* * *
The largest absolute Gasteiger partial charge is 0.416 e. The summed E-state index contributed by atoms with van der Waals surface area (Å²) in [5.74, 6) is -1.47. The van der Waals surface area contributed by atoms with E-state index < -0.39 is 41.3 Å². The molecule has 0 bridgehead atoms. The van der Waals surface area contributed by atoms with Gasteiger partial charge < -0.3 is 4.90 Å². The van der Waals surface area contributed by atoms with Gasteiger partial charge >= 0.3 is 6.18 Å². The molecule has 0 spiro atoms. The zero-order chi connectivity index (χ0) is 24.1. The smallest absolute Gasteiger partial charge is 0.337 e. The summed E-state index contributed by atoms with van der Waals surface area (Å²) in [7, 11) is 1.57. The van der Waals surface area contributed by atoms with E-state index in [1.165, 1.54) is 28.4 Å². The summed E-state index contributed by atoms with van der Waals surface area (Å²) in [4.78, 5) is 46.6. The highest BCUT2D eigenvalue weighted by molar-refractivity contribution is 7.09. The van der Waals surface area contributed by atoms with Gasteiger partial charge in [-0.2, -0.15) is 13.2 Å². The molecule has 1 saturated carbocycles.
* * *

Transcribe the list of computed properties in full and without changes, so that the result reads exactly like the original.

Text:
The largest absolute Gasteiger partial charge is 0.416 e. The summed E-state index contributed by atoms with van der Waals surface area (Å²) in [5.74, 6) is -1.47. The van der Waals surface area contributed by atoms with E-state index < -0.39 is 41.3 Å². The molecule has 0 bridgehead atoms. The van der Waals surface area contributed by atoms with Gasteiger partial charge < -0.3 is 4.90 Å². The van der Waals surface area contributed by atoms with Gasteiger partial charge >= 0.3 is 6.18 Å². The molecule has 0 spiro atoms. The zero-order chi connectivity index (χ0) is 24.1. The smallest absolute Gasteiger partial charge is 0.337 e. The summed E-state index contributed by atoms with van der Waals surface area (Å²) in [7, 11) is 1.57. The van der Waals surface area contributed by atoms with E-state index in [1.165, 1.54) is 28.4 Å². The summed E-state index contributed by atoms with van der Waals surface area (Å²) in [4.78, 5) is 46.6. The highest BCUT2D eigenvalue weighted by molar-refractivity contribution is 7.09. The van der Waals surface area contributed by atoms with Gasteiger partial charge in [-0.2, -0.15) is 13.2 Å². The molecule has 1 saturated carbocycles.